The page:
W-2 wage and tax statement forms. Rather than sales taxes, Montana depends more on income taxes to raise the money the state government needs to operate. (Andrew Harrer/Bloomberg)

Reid Wilson is the author of Read In, The Post’s morning tipsheet on politics. If you have a candidate for best state, e-mail him at reid.wilson@washpost.com.

The federal government implemented an income tax in 1861 to pay for the Civil War. It levied a flat tax of 3 percent on all incomes above $800. A year later, Congress changed the system, creating the first progressive tax structure: The more money an individual made, the higher the percentage he or she paid in taxes. A century and a half later, Americans still think the progressive income tax is the fairest way for the government to raise revenue.

When it comes to tax burdens, conservatives and liberals agree that the wealthy should pay more, according to a new survey conducted by WalletHub, a personal-finance Web site. And no state is rated more fair in how it distributes its tax burden than Montana, where wealthy property owners and energy producers pay more to keep the government functioning.

Montana is one of five states, along with Delaware, Alaska, Oregon and New Hampshire, that don’t have a general sales tax. Because sales taxes spread the burden evenly across all income earners — Bill Gates spends just as much on sales tax when he buys groceries as someone who earns minimum wage — they are considered less fair. So the less a state relies on a sales tax for its revenue, all else being equal, the more fairly the tax burden is shared. No surprise, then, that Oregon and Delaware both land among WalletHub’s five fairest states.

Rather than sales taxes, Montana depends more on income taxes to raise the money the state government needs to operate. About $1.2 billion of the $2.6 billion in taxes the state collected in 2013 came from individual and corporate taxes, by far the state’s largest source of income. Individual earners fall into seven tax brackets, ranging from 1 percent to 6.9 percent for the highest earners.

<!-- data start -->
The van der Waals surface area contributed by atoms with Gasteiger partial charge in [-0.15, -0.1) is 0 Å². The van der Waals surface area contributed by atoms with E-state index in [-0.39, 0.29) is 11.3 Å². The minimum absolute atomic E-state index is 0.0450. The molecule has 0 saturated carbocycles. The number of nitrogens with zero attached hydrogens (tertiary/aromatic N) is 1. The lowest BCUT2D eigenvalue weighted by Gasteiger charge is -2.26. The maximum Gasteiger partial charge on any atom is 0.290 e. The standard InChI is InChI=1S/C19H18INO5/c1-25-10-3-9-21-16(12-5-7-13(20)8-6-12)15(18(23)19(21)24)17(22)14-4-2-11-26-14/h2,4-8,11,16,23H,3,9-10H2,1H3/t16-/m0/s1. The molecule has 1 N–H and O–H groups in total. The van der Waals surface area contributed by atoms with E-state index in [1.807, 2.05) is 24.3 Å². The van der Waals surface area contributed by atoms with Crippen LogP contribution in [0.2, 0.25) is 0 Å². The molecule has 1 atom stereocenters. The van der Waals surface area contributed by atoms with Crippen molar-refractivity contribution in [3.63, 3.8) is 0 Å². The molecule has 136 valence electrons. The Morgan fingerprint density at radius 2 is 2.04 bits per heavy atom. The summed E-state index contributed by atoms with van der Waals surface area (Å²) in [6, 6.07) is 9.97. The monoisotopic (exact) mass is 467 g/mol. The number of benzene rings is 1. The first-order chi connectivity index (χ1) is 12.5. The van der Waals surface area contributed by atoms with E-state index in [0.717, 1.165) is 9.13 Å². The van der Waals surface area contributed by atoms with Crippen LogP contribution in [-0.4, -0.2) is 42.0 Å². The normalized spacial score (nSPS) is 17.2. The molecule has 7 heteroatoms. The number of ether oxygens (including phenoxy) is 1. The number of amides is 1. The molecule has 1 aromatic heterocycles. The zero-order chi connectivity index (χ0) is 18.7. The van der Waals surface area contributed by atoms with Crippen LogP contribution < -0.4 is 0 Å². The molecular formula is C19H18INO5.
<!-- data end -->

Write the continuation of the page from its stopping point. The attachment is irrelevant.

However, states must be careful not to rely excessively on income taxes; when the economy suffers and jobs disappear, their budgets will be severely squeezed. Fortunately, Montana is still less dependent on income taxes than about half the states; Oregon, for example, gets about three-quarters of its total tax revenue from income taxes and thus is more vulnerable to downturns.

Beyond income taxes, Montana relies on selective sales taxes on items such as tobacco and gasoline for about a fifth of its total tax revenue. Taxes on licenses — such as licenses for alcohol sales and operating licenses — and taxes on oil and gas production account for another fifth, and all are more stable revenue sources than income taxes.

On the other end of the spectrum, Montana’s Northwest neighbor Washington is rated to have the least fair tax structure in the country. It is one of seven states with no income tax, which means it raises most of its money through those regressive sales taxes. Census Bureau figures show that Washington took in $18.6 billion in tax revenue in 2013, $14.6 billion of which came from sales taxes. Hawaii, Arkansas and Florida are also dependent on sales taxes, while Illinois lands on the least-fair list because it relies heavily on property taxes.

“The key to fairness,” Nancy Shurtz, a tax expert at the University of Oregon, wrote in the WalletHub study, “is not only the redistribution of wealth under the tax systems, but making education and other governmental expenditures equitable.”

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